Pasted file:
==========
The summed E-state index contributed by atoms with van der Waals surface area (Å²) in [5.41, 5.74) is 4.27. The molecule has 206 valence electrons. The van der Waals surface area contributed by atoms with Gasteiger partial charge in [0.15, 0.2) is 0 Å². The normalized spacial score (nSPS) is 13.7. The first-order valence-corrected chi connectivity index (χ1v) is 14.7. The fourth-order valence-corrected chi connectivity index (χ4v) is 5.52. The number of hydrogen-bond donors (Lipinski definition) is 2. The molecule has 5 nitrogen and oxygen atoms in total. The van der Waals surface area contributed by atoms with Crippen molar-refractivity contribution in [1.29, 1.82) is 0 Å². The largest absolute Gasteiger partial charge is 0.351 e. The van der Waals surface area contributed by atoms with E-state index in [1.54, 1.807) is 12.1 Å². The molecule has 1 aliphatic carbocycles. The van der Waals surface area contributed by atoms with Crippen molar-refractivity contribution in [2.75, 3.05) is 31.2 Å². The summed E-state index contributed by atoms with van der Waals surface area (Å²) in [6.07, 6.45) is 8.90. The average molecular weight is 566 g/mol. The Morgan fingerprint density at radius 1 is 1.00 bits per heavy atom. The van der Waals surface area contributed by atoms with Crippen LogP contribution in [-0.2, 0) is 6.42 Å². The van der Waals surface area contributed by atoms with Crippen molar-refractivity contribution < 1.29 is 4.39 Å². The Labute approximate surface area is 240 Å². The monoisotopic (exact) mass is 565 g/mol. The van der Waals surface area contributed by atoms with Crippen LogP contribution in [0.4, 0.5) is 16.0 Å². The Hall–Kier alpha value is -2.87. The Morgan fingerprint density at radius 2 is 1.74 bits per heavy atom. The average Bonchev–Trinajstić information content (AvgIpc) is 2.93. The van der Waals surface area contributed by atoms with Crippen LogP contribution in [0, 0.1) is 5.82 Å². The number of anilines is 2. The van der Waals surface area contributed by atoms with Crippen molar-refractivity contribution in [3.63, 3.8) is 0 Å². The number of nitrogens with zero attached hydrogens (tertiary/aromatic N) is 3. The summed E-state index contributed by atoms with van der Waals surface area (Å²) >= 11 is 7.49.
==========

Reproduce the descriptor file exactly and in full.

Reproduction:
The summed E-state index contributed by atoms with van der Waals surface area (Å²) in [5.41, 5.74) is 4.27. The molecule has 206 valence electrons. The van der Waals surface area contributed by atoms with Gasteiger partial charge in [0.15, 0.2) is 0 Å². The normalized spacial score (nSPS) is 13.7. The first-order valence-corrected chi connectivity index (χ1v) is 14.7. The fourth-order valence-corrected chi connectivity index (χ4v) is 5.52. The number of hydrogen-bond donors (Lipinski definition) is 2. The molecule has 5 nitrogen and oxygen atoms in total. The van der Waals surface area contributed by atoms with Crippen molar-refractivity contribution in [1.29, 1.82) is 0 Å². The largest absolute Gasteiger partial charge is 0.351 e. The van der Waals surface area contributed by atoms with E-state index in [1.54, 1.807) is 12.1 Å². The molecule has 1 aliphatic carbocycles. The van der Waals surface area contributed by atoms with Crippen molar-refractivity contribution in [2.75, 3.05) is 31.2 Å². The summed E-state index contributed by atoms with van der Waals surface area (Å²) in [6.07, 6.45) is 8.90. The average molecular weight is 566 g/mol. The Morgan fingerprint density at radius 1 is 1.00 bits per heavy atom. The van der Waals surface area contributed by atoms with Crippen LogP contribution in [-0.2, 0) is 6.42 Å². The van der Waals surface area contributed by atoms with Crippen molar-refractivity contribution < 1.29 is 4.39 Å². The Labute approximate surface area is 240 Å². The monoisotopic (exact) mass is 565 g/mol. The van der Waals surface area contributed by atoms with Crippen LogP contribution in [0.4, 0.5) is 16.0 Å². The Hall–Kier alpha value is -2.87. The Morgan fingerprint density at radius 2 is 1.74 bits per heavy atom. The average Bonchev–Trinajstić information content (AvgIpc) is 2.93. The van der Waals surface area contributed by atoms with Crippen LogP contribution in [0, 0.1) is 5.82 Å². The number of anilines is 2. The van der Waals surface area contributed by atoms with Crippen molar-refractivity contribution in [3.63, 3.8) is 0 Å². The number of nitrogens with zero attached hydrogens (tertiary/aromatic N) is 3. The summed E-state index contributed by atoms with van der Waals surface area (Å²) >= 11 is 7.49.